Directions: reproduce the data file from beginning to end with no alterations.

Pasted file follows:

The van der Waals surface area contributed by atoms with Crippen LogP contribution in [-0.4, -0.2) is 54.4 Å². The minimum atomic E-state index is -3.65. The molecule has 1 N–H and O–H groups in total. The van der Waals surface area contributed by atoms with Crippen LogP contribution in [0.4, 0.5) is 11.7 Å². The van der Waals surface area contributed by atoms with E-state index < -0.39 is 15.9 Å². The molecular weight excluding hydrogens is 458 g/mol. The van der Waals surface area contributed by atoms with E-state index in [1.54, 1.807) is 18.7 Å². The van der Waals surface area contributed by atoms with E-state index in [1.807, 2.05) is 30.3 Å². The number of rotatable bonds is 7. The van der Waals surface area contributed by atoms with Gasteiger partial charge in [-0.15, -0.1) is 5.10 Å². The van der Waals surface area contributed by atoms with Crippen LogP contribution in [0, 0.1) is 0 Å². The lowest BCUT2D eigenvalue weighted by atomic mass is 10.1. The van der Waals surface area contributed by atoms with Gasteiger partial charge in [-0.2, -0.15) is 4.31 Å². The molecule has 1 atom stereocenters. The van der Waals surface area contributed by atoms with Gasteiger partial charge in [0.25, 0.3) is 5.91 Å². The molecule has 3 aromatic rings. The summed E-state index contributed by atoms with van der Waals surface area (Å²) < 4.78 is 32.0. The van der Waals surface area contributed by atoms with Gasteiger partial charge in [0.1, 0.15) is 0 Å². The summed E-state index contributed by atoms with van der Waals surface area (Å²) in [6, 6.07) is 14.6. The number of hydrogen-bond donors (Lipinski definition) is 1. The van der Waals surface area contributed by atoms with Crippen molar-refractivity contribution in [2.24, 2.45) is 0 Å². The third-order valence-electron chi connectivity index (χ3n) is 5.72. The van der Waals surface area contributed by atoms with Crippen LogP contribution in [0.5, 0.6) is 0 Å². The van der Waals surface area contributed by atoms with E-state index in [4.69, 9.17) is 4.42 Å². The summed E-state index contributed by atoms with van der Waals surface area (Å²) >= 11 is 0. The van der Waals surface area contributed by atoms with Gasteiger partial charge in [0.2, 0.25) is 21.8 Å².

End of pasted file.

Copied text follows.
The van der Waals surface area contributed by atoms with Crippen LogP contribution in [-0.4, -0.2) is 54.4 Å². The minimum atomic E-state index is -3.65. The molecule has 1 N–H and O–H groups in total. The van der Waals surface area contributed by atoms with Crippen LogP contribution in [0.4, 0.5) is 11.7 Å². The van der Waals surface area contributed by atoms with E-state index < -0.39 is 15.9 Å². The molecular weight excluding hydrogens is 458 g/mol. The van der Waals surface area contributed by atoms with E-state index in [1.54, 1.807) is 18.7 Å². The van der Waals surface area contributed by atoms with E-state index in [1.807, 2.05) is 30.3 Å². The number of rotatable bonds is 7. The van der Waals surface area contributed by atoms with Gasteiger partial charge in [-0.15, -0.1) is 5.10 Å². The van der Waals surface area contributed by atoms with Crippen LogP contribution in [0, 0.1) is 0 Å². The lowest BCUT2D eigenvalue weighted by atomic mass is 10.1. The van der Waals surface area contributed by atoms with Gasteiger partial charge in [-0.2, -0.15) is 4.31 Å². The molecule has 1 atom stereocenters. The van der Waals surface area contributed by atoms with Gasteiger partial charge in [0.25, 0.3) is 5.91 Å². The molecule has 3 aromatic rings. The summed E-state index contributed by atoms with van der Waals surface area (Å²) < 4.78 is 32.0. The van der Waals surface area contributed by atoms with Gasteiger partial charge in [0.1, 0.15) is 0 Å². The summed E-state index contributed by atoms with van der Waals surface area (Å²) in [6, 6.07) is 14.6. The number of hydrogen-bond donors (Lipinski definition) is 1. The van der Waals surface area contributed by atoms with Crippen molar-refractivity contribution in [2.24, 2.45) is 0 Å². The third-order valence-electron chi connectivity index (χ3n) is 5.72. The van der Waals surface area contributed by atoms with Crippen LogP contribution in [0.5, 0.6) is 0 Å². The van der Waals surface area contributed by atoms with E-state index in [4.69, 9.17) is 4.42 Å². The summed E-state index contributed by atoms with van der Waals surface area (Å²) >= 11 is 0. The van der Waals surface area contributed by atoms with Gasteiger partial charge in [0.2, 0.25) is 21.8 Å².